The National Transportation Safety Board was established in 1967 to conduct independent investigations of all civil aviation accidents in the United States and major accidents in the other modes of transportation. It is not part of the Department of Transportation, nor organizationally affiliated with any of DOT's modal agencies, including the Federal Aviation Administration. The Safety Board has no regulatory or enforcement powers.
To ensure that Safety Board investigations focus only on improving transportation safety, the Board's analysis of factual information and its determination of probable cause cannot be entered as evidence in a court of law.
The NTSB "Go Team"
At the core of NTSB investigations is the "Go Team." The purpose of the Safety Board Go Team is simple and effective: Begin the investigation of a major accident at the accident scene, as quickly as possible, assembling the broad spectrum of technical expertise that is needed to solve complex transportation safety problems.
The team can number from three or four to more than a dozen specialists from the Board's headquarters staff in Washington, D.C., who are assigned on a rotational basis to respond as quickly as possible to the scene of the accident. Go Teams travel by commercial airliner or government aircraft depending on circumstances and availability. Such teams have been winging to catastrophic airline crash sites for more than 35 years. They also routinely handle investigations of certain rail, highway, marine and pipeline accidents.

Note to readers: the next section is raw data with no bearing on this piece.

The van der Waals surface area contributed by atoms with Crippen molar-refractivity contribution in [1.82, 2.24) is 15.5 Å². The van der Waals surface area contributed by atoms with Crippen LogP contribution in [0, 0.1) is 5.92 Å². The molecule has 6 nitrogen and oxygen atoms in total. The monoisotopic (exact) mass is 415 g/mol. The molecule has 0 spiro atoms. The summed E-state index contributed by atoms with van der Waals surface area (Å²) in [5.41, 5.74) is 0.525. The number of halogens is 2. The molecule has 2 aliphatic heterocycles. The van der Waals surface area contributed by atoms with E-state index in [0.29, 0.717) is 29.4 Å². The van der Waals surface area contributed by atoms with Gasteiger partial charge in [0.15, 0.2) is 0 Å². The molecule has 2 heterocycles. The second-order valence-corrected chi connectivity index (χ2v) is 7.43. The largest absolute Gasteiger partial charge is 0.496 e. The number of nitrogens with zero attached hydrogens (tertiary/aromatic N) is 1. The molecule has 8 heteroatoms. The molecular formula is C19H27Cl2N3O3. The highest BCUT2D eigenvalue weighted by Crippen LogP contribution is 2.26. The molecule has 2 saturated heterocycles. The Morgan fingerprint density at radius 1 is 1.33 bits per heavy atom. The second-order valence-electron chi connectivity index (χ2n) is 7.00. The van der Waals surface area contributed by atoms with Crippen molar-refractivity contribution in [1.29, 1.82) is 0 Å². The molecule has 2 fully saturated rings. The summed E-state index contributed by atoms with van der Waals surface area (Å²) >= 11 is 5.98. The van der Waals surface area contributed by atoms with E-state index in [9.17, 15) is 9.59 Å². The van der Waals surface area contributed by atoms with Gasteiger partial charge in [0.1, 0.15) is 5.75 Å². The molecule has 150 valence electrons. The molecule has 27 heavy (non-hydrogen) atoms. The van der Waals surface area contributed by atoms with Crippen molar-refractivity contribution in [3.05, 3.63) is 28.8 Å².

During their time on the "duty" rotation, members must be reachable 24 hours a day by telephone at the office or at home, or by pager. Most Go Team members do not have a suitcase pre-packed because there's no way of knowing whether the accident scene will be in Florida or Alaska, but they do have tools of their trade handy -- carefully selected wrenches, screwdrivers and devices peculiar to their specialty. All carry flashlights, tape recorders, cameras, and lots of extra tape and film.
The Go Team's immediate boss is the Investigator-in-Charge (IIC), a senior investigator with years of NTSB and industry experience. Each investigator is a specialist responsible for a clearly defined portion of the accident investigation. In aviation, these specialties and their responsibilities are:
OPERATIONS: The history of the accident flight and crewmembers' duties for as many days prior to the crash as appears relevant.
STRUCTURES: Documentation of the airframe wreckage and the accident scene, including calculation of impact angles to help determine the plane's pre-impact course and attitude.
POWERPLANTS: Examination of engines (and propellers) and engine accessories.
SYSTEMS: Study of components of the plane's hydraulic, electrical, pneumatic and associated systems, together with instruments and elements of the flight control system.
AIR TRAFFIC CONTROL: Reconstruction of the air traffic services given the plane, including acquisition of ATC radar data and transcripts of controller-pilot radio transmissions.